The placement of breast implants is a key issue for athletic women considering the surgery. Because of the importance of pectoral muscles in many physical activities, implants work best when not impeding muscle movement.
Dr. Oliver explains, “The most favorable position of the implant for very active in women with enough tissue to camouflage it would be subglandular or (preferably) subfascial. That position minimizes downtime, eliminates animation of the pectoralis muscle as a possibility, and does not mechanically affect the muscle function.”
Subglandular, or over the muscle, placement helps to minimize the interference of the implant with muscle activity. However, one concern with this type of implant for extremely trim patients is having enough excess tissue to adequately disguise or cover the implant. Dr. Shafer recommends subglandular implants, but only “if there is…tissue coverage for the implant.”
Subfascial, or below the deep thoracic fascia (fascia being the plane on which muscle connects at the upper two-thirds of the breast), is a newer technique that some doctors consider preferable because the implants are inserted beneath muscle tissue. In this way, tissue coverage of the implant is sufficient and there is little risk of muscle movement complications.
As Dr. Shafer notes, “the placement of breast implants is a surgical procedure which requires a recovery time.” Any individual on a rigorous workout schedule should consider the ramifications of time off. According to Dr. Shafer, “While most women are back to their normal activities within a few days, vigorous exercise or sports may have to be delayed for a several weeks while the body heals.”
Over the long term, breast implants will not likely hinder a woman’s athletic career or physical pursuits. But there is an inevitable short term period that must be honored by any woman undergoing elective surgery. Breast implants are logically not the best choice for a woman involved in intensive training or preparation for a particular physical event or goal.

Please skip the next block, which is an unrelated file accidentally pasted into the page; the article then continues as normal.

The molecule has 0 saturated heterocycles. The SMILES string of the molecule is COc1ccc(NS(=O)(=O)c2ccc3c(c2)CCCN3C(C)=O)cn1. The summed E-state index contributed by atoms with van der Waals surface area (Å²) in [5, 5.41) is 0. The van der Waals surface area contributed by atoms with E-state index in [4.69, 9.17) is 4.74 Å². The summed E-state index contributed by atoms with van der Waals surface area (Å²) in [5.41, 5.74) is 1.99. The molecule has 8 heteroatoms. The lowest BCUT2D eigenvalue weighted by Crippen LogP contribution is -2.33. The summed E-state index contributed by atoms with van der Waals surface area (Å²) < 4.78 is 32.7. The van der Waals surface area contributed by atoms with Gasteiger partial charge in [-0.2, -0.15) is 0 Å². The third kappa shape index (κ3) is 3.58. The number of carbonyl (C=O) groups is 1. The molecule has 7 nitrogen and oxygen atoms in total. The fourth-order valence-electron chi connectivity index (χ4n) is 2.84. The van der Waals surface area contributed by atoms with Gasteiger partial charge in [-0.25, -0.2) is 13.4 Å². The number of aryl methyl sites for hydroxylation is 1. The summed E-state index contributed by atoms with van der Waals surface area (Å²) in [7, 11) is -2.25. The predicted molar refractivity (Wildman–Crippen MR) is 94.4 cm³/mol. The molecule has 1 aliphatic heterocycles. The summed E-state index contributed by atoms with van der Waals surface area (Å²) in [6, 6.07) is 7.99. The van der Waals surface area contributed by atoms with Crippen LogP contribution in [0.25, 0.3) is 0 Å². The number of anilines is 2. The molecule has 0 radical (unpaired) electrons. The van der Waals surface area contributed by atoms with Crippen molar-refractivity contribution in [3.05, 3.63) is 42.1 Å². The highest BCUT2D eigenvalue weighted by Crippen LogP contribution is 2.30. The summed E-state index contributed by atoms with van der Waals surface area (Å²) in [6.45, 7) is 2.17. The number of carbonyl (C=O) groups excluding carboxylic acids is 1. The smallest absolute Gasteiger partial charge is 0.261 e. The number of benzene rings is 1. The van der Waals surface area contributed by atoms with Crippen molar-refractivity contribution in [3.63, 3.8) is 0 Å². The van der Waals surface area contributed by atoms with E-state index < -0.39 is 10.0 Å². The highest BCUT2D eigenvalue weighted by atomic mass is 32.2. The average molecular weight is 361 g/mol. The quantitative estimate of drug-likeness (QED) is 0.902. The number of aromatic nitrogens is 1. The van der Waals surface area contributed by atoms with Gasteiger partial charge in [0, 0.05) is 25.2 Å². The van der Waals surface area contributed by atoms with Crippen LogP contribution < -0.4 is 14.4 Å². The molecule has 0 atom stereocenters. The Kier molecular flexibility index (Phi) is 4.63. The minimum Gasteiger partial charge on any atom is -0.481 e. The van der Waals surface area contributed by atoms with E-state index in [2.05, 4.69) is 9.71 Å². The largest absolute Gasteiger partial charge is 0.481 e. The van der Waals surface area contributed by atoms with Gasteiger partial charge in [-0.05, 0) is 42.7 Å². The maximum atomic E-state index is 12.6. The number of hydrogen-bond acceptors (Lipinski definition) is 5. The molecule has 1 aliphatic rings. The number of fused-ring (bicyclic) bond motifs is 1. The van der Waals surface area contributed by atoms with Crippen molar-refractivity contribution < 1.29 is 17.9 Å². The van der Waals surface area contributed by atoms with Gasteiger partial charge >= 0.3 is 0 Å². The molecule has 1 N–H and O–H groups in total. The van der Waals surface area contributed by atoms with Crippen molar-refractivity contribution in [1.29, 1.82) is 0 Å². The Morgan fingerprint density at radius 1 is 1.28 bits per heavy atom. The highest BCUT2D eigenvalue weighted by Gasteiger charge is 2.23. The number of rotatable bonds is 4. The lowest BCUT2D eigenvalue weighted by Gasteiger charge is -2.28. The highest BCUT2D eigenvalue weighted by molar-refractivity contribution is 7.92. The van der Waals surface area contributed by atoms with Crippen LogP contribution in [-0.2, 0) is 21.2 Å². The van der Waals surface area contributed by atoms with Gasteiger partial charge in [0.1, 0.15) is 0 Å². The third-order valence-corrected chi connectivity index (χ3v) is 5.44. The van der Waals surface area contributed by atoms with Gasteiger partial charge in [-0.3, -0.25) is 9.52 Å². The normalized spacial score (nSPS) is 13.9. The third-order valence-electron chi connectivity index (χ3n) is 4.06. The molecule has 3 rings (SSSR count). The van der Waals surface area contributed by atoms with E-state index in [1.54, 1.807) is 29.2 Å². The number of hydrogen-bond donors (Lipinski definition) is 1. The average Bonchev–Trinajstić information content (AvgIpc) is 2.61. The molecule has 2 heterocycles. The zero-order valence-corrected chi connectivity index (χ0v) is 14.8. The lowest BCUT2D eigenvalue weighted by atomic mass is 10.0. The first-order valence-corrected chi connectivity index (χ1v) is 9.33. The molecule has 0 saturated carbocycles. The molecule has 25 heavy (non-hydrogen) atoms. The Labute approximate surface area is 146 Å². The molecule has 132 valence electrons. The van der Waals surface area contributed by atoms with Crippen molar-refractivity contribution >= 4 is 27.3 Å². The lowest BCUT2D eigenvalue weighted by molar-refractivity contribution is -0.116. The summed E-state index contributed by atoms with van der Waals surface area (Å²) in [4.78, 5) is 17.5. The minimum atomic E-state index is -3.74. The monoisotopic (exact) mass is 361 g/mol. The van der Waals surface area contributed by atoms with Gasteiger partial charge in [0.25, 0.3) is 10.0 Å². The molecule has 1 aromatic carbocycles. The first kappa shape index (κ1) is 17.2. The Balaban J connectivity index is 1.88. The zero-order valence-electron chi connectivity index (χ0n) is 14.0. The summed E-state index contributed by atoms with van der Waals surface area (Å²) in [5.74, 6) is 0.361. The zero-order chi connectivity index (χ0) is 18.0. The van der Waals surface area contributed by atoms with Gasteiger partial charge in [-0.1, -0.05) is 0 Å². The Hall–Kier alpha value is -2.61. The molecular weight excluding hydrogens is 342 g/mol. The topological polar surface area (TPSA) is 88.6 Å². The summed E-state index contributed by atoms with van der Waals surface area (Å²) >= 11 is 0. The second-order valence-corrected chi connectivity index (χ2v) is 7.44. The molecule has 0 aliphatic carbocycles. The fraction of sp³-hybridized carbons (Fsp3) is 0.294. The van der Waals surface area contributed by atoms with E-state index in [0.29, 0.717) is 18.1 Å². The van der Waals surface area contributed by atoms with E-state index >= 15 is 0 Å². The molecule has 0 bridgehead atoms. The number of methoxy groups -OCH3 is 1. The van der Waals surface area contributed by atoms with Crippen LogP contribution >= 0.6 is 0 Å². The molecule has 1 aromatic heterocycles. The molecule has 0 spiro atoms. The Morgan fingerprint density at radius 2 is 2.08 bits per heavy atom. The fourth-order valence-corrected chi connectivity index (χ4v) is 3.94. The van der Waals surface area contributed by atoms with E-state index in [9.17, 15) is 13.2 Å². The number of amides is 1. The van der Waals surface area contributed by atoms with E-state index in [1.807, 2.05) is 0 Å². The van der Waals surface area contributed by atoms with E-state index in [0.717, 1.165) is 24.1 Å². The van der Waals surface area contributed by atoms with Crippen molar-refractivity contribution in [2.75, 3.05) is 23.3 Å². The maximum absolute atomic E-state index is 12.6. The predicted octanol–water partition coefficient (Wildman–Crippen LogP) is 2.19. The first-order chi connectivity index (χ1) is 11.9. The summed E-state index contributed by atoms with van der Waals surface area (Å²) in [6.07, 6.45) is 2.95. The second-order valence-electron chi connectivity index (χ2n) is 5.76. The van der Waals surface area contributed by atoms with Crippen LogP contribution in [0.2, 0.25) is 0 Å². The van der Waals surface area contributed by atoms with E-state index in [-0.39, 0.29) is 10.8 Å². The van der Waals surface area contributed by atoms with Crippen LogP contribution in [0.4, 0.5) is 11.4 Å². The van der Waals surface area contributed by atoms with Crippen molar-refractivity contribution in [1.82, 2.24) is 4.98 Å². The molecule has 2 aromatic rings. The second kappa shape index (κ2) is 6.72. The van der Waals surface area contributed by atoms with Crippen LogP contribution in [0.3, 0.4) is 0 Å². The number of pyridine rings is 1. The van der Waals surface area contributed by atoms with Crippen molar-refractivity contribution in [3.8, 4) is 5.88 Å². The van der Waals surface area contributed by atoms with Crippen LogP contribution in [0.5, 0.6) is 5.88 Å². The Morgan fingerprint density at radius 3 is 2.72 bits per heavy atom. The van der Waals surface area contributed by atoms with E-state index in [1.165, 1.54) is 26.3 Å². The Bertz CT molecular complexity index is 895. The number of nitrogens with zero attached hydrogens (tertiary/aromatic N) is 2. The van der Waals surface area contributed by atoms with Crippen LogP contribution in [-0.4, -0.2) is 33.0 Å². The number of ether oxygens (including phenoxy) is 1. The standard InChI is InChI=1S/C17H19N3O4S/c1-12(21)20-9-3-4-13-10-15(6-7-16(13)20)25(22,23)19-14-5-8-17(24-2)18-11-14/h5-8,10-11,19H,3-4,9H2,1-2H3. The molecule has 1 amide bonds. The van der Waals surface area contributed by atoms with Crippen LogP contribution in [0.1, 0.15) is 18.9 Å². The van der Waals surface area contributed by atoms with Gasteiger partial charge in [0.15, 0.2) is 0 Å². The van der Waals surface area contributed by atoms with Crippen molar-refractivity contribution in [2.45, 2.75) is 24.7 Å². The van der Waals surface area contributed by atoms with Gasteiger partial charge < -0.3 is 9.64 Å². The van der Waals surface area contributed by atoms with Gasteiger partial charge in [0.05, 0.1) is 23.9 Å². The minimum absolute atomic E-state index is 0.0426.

That being said, female athletes, and fit women in general, usually heal faster than average after such a surgical procedure. Because of excellent cardiovascular health and good diet choices, a woman who is already in shape will most likely have a speedier than normal recovery. Improved blood flow to the treated area expedites the process, hence female athletes have themselves to thank for less downtime.
Are breast implants for you?
Like anyone considering any elective surgery, you as an athletic woman should carefully weigh all of your options before getting implants. The consensus seems to be that upping your cup size won’t cut down on your edge, but you should talk to your plastic surgeon about breast augmentation options before making any decisions.
Some discomfort resulting from the surgery can occur, and may persist even after the area has healed. Other risks associated with pain or limited range of motion are possible downsides to breast enhancement.
Still, female athletes don’t have to be pigeonholed into a ‘butch’ stereotype. Every woman should have the body she feels best with, and the physically active are no exception. When you look your best, you perform at the top of your game.
For more information on breast augmentation, visit Makemeheal.com.none